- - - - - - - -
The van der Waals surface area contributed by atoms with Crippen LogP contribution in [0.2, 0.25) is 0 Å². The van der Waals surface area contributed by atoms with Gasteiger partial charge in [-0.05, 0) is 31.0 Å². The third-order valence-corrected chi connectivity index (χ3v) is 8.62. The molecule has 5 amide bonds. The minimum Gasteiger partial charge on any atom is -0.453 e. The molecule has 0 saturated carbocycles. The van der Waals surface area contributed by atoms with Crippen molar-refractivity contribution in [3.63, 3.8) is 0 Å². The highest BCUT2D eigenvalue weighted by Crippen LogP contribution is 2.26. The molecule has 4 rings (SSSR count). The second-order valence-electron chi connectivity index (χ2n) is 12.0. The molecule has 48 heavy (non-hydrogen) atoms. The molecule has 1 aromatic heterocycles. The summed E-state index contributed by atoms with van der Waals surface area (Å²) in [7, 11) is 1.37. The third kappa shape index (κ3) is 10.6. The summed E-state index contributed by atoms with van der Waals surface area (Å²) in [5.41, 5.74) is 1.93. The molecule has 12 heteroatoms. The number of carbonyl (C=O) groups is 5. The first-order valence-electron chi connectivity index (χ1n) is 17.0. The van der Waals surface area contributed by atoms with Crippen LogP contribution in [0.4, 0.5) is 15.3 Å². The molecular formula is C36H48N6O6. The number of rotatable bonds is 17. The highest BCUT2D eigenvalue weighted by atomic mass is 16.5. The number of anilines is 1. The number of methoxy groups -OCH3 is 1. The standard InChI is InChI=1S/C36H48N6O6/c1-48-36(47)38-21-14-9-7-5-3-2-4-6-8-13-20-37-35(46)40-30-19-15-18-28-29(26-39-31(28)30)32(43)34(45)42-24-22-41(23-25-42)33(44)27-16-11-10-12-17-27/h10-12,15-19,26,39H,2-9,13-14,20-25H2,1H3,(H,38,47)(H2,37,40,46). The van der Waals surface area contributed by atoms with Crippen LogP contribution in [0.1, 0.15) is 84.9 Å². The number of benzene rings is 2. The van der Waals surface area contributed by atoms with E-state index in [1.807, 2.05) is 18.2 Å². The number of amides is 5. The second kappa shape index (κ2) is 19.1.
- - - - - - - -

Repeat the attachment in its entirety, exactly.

The van der Waals surface area contributed by atoms with Crippen LogP contribution in [0.2, 0.25) is 0 Å². The van der Waals surface area contributed by atoms with Gasteiger partial charge in [-0.05, 0) is 31.0 Å². The third-order valence-corrected chi connectivity index (χ3v) is 8.62. The molecule has 5 amide bonds. The minimum Gasteiger partial charge on any atom is -0.453 e. The molecule has 0 saturated carbocycles. The van der Waals surface area contributed by atoms with Crippen molar-refractivity contribution in [3.63, 3.8) is 0 Å². The highest BCUT2D eigenvalue weighted by Crippen LogP contribution is 2.26. The molecule has 4 rings (SSSR count). The second-order valence-electron chi connectivity index (χ2n) is 12.0. The molecule has 48 heavy (non-hydrogen) atoms. The molecule has 1 aromatic heterocycles. The summed E-state index contributed by atoms with van der Waals surface area (Å²) in [7, 11) is 1.37. The third kappa shape index (κ3) is 10.6. The summed E-state index contributed by atoms with van der Waals surface area (Å²) in [5.41, 5.74) is 1.93. The molecule has 12 heteroatoms. The number of carbonyl (C=O) groups is 5. The first-order valence-electron chi connectivity index (χ1n) is 17.0. The van der Waals surface area contributed by atoms with Crippen LogP contribution in [0.4, 0.5) is 15.3 Å². The molecular formula is C36H48N6O6. The number of rotatable bonds is 17. The highest BCUT2D eigenvalue weighted by atomic mass is 16.5. The number of anilines is 1. The number of methoxy groups -OCH3 is 1. The standard InChI is InChI=1S/C36H48N6O6/c1-48-36(47)38-21-14-9-7-5-3-2-4-6-8-13-20-37-35(46)40-30-19-15-18-28-29(26-39-31(28)30)32(43)34(45)42-24-22-41(23-25-42)33(44)27-16-11-10-12-17-27/h10-12,15-19,26,39H,2-9,13-14,20-25H2,1H3,(H,38,47)(H2,37,40,46). The van der Waals surface area contributed by atoms with Crippen LogP contribution in [0.1, 0.15) is 84.9 Å². The number of benzene rings is 2. The van der Waals surface area contributed by atoms with E-state index in [1.807, 2.05) is 18.2 Å². The number of amides is 5. The second kappa shape index (κ2) is 19.1.